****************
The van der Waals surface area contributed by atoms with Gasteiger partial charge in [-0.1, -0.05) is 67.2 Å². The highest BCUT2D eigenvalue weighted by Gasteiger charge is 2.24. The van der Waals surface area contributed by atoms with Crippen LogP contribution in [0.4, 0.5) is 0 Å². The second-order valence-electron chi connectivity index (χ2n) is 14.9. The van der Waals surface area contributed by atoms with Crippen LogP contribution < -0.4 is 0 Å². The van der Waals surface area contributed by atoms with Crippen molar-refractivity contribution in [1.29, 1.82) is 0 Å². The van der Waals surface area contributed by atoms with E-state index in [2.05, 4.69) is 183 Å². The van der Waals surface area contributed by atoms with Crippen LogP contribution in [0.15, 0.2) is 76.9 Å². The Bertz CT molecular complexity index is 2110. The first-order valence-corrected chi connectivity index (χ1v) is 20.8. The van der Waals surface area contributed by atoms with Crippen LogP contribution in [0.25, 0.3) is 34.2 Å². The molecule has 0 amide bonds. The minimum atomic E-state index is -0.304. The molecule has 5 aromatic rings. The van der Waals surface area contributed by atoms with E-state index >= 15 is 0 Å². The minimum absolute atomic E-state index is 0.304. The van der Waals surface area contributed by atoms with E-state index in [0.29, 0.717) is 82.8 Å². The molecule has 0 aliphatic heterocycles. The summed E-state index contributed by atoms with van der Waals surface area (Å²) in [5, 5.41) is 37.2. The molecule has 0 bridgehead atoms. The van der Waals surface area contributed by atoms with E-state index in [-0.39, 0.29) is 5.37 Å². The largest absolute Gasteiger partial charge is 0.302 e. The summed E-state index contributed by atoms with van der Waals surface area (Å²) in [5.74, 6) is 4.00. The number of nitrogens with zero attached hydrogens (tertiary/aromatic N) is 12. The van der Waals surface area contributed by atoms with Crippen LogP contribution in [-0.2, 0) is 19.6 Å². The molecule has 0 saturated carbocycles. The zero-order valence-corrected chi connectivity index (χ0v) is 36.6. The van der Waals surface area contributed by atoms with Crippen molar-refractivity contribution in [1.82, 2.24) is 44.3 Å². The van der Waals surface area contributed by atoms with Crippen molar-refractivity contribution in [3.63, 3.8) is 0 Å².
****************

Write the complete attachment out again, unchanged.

The van der Waals surface area contributed by atoms with Gasteiger partial charge in [-0.1, -0.05) is 67.2 Å². The highest BCUT2D eigenvalue weighted by Gasteiger charge is 2.24. The van der Waals surface area contributed by atoms with Crippen LogP contribution in [0.4, 0.5) is 0 Å². The second-order valence-electron chi connectivity index (χ2n) is 14.9. The van der Waals surface area contributed by atoms with Crippen LogP contribution < -0.4 is 0 Å². The van der Waals surface area contributed by atoms with Crippen molar-refractivity contribution in [1.29, 1.82) is 0 Å². The van der Waals surface area contributed by atoms with E-state index in [2.05, 4.69) is 183 Å². The van der Waals surface area contributed by atoms with Crippen LogP contribution in [0.15, 0.2) is 76.9 Å². The Bertz CT molecular complexity index is 2110. The first-order valence-corrected chi connectivity index (χ1v) is 20.8. The van der Waals surface area contributed by atoms with Crippen LogP contribution in [0.25, 0.3) is 34.2 Å². The molecule has 0 amide bonds. The minimum atomic E-state index is -0.304. The molecule has 5 aromatic rings. The van der Waals surface area contributed by atoms with E-state index >= 15 is 0 Å². The minimum absolute atomic E-state index is 0.304. The van der Waals surface area contributed by atoms with E-state index in [0.29, 0.717) is 82.8 Å². The molecule has 0 aliphatic heterocycles. The summed E-state index contributed by atoms with van der Waals surface area (Å²) in [5, 5.41) is 37.2. The molecule has 0 bridgehead atoms. The van der Waals surface area contributed by atoms with E-state index in [-0.39, 0.29) is 5.37 Å². The largest absolute Gasteiger partial charge is 0.302 e. The summed E-state index contributed by atoms with van der Waals surface area (Å²) in [5.74, 6) is 4.00. The number of nitrogens with zero attached hydrogens (tertiary/aromatic N) is 12. The van der Waals surface area contributed by atoms with Crippen LogP contribution in [-0.2, 0) is 19.6 Å². The molecule has 0 saturated carbocycles. The zero-order valence-corrected chi connectivity index (χ0v) is 36.6. The van der Waals surface area contributed by atoms with Crippen molar-refractivity contribution in [1.82, 2.24) is 44.3 Å². The van der Waals surface area contributed by atoms with Crippen molar-refractivity contribution in [3.63, 3.8) is 0 Å².